Nora finally seeks indaendance from Helmer "you're not the man to help me with that, I ust do that alone". Nora experiences somewhat of an enlightenment reflecting on how she has been treated in life: "he called me his doll-child... I went rom Daddy's hands to yours". Helmer is blind to how his controlling behaviour has had the oppiste effect and has forced Nora from him. However it is important to condier the context of the 19th centuary society and its social norms.
Abigail employs strategies of emotionally charged words and phrases that only a mother can say to her son. In her letter she opens the letter with the phrase, “MY DEAR SON”. This phrase is notable because of the effects that it is intended to give to the audience, her son John Quincy Adams, she is setting a mood and tone of a loving and compassionate mother. She is using the position of her authority as his mother to push him her love for him is why she knows this trip is great thing for him. The reader can see that Abigail loves her
However, she could have willingly escaped this confinement because her father was no longer there to set rules for her. Instead, she “went out very little” (Faulkner 53). Because Emily made the choice to stay hidden from the townspeople even though her father’s presence was long gone, she was creating an antagonist upon herself. According to Ray B. West, Jr., “when as in A Rose For Emily, the world depicted is a confusion between the past and the present, the atmosphere is one of distortion-of unreality” (par.3).
As previously mentioned, in the end Randolph succeeds in controlling Joel, but the way he does so confines Joel to Randolph himself, and likewise to the Landing. Randolph manipulates every significant situation in which Joel takes part. He disregards Joel’s letters to his Aunt Ellen. Because Randolph does not send them, it consequently makes Joel feel as if she has abandoned him like his father did when he was born. “But Ellen had never answered his letters.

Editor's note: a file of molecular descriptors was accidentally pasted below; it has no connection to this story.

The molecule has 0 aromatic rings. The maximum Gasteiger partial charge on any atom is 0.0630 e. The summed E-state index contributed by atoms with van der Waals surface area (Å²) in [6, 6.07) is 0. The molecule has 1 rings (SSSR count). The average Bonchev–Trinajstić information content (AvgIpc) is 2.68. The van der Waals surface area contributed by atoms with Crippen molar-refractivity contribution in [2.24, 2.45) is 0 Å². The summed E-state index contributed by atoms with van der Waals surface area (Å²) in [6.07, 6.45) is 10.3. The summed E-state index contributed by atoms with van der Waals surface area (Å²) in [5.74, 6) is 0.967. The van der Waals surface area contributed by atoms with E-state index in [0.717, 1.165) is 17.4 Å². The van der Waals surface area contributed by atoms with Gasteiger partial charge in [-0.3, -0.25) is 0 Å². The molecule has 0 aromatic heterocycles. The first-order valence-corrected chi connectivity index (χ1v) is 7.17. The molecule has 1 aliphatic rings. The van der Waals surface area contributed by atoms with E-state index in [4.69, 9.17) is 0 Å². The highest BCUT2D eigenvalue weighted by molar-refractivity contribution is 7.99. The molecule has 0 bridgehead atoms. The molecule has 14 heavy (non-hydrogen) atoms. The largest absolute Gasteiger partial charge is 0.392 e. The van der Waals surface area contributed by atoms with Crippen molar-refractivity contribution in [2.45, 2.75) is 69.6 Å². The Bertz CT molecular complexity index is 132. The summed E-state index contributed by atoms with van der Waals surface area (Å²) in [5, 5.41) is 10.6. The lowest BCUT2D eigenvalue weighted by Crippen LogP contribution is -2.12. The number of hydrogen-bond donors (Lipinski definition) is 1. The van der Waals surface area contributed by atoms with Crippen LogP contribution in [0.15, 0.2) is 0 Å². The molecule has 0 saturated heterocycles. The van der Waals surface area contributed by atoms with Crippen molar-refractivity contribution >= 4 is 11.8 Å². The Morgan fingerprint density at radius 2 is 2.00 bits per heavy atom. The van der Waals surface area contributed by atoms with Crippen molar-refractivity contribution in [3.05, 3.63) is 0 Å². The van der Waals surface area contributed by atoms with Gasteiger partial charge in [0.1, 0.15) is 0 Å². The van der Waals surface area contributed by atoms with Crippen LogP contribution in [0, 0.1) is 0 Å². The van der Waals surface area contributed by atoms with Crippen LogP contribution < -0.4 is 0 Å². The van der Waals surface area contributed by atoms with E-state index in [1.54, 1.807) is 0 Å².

When he was a child, Rufus is sweet but ill-tempered when his mother spoils him but father ignores him. When he grows older, slavery affects him and he becomes prideful, demanding, and cruel to his slaves. He does not treat his slaves well and makes Alice his mistress against her will. Rufus tries to make Alice his mistress against her will and blackmail Dana to let Alice sleep
Addie only wanted to have one child which would have been Cash. However, she is unhappy about the fact that she had to have Darl too and she hates Anse for this. Jewel is not Anse’s son. Jewel’s real father is Minister Whitfield, who Addie had an affair with. She loved Jewel because it made her feel as if he was her own child while the other children belonged to Anse.
Another example of Public vs. Private punishment is when... Again, she is on the scaffold and has to be Humiliated publicly. Although internally she was dealing with the fact that the father. Dimsdale the father was present at Hesters "punishment" and he even spoke up and asked who the father was, this shows that Dimsdale was feeling guilty. Hester wouldn’t say who the father was because she still loved Dimsdale and didn’t want him to get in trouble.